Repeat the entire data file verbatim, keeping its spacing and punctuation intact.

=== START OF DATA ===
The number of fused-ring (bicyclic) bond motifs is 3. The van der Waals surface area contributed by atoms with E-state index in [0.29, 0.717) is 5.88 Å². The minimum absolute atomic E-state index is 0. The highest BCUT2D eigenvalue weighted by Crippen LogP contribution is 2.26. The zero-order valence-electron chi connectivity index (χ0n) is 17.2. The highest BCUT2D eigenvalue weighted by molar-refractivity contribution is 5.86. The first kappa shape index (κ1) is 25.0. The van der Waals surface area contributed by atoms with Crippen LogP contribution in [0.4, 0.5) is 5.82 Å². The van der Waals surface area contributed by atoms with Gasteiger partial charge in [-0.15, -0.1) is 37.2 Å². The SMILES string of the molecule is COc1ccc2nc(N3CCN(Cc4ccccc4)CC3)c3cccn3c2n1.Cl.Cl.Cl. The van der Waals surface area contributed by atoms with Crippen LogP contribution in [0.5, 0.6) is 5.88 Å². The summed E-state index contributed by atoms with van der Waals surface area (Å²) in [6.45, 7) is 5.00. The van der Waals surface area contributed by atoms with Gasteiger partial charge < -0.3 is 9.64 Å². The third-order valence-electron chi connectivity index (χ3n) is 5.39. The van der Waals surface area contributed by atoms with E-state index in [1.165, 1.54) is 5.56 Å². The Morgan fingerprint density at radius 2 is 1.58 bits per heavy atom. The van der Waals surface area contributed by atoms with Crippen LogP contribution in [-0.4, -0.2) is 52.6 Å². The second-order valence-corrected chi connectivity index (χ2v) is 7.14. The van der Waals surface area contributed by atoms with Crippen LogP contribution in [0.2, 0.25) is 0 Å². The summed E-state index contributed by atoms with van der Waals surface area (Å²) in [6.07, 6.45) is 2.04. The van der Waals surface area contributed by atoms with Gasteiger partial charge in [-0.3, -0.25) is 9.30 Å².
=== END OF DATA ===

The number of fused-ring (bicyclic) bond motifs is 3. The van der Waals surface area contributed by atoms with E-state index in [0.29, 0.717) is 5.88 Å². The minimum absolute atomic E-state index is 0. The highest BCUT2D eigenvalue weighted by Crippen LogP contribution is 2.26. The zero-order valence-electron chi connectivity index (χ0n) is 17.2. The highest BCUT2D eigenvalue weighted by molar-refractivity contribution is 5.86. The first kappa shape index (κ1) is 25.0. The van der Waals surface area contributed by atoms with Crippen LogP contribution in [0.4, 0.5) is 5.82 Å². The van der Waals surface area contributed by atoms with Gasteiger partial charge in [-0.15, -0.1) is 37.2 Å². The SMILES string of the molecule is COc1ccc2nc(N3CCN(Cc4ccccc4)CC3)c3cccn3c2n1.Cl.Cl.Cl. The van der Waals surface area contributed by atoms with Crippen LogP contribution in [0.5, 0.6) is 5.88 Å². The summed E-state index contributed by atoms with van der Waals surface area (Å²) in [6.45, 7) is 5.00. The van der Waals surface area contributed by atoms with Gasteiger partial charge < -0.3 is 9.64 Å². The third-order valence-electron chi connectivity index (χ3n) is 5.39. The van der Waals surface area contributed by atoms with E-state index in [1.165, 1.54) is 5.56 Å². The Morgan fingerprint density at radius 2 is 1.58 bits per heavy atom. The van der Waals surface area contributed by atoms with Crippen LogP contribution in [-0.4, -0.2) is 52.6 Å². The second-order valence-corrected chi connectivity index (χ2v) is 7.14. The van der Waals surface area contributed by atoms with Crippen LogP contribution in [0.2, 0.25) is 0 Å². The summed E-state index contributed by atoms with van der Waals surface area (Å²) in [6.07, 6.45) is 2.04. The van der Waals surface area contributed by atoms with Gasteiger partial charge in [-0.3, -0.25) is 9.30 Å².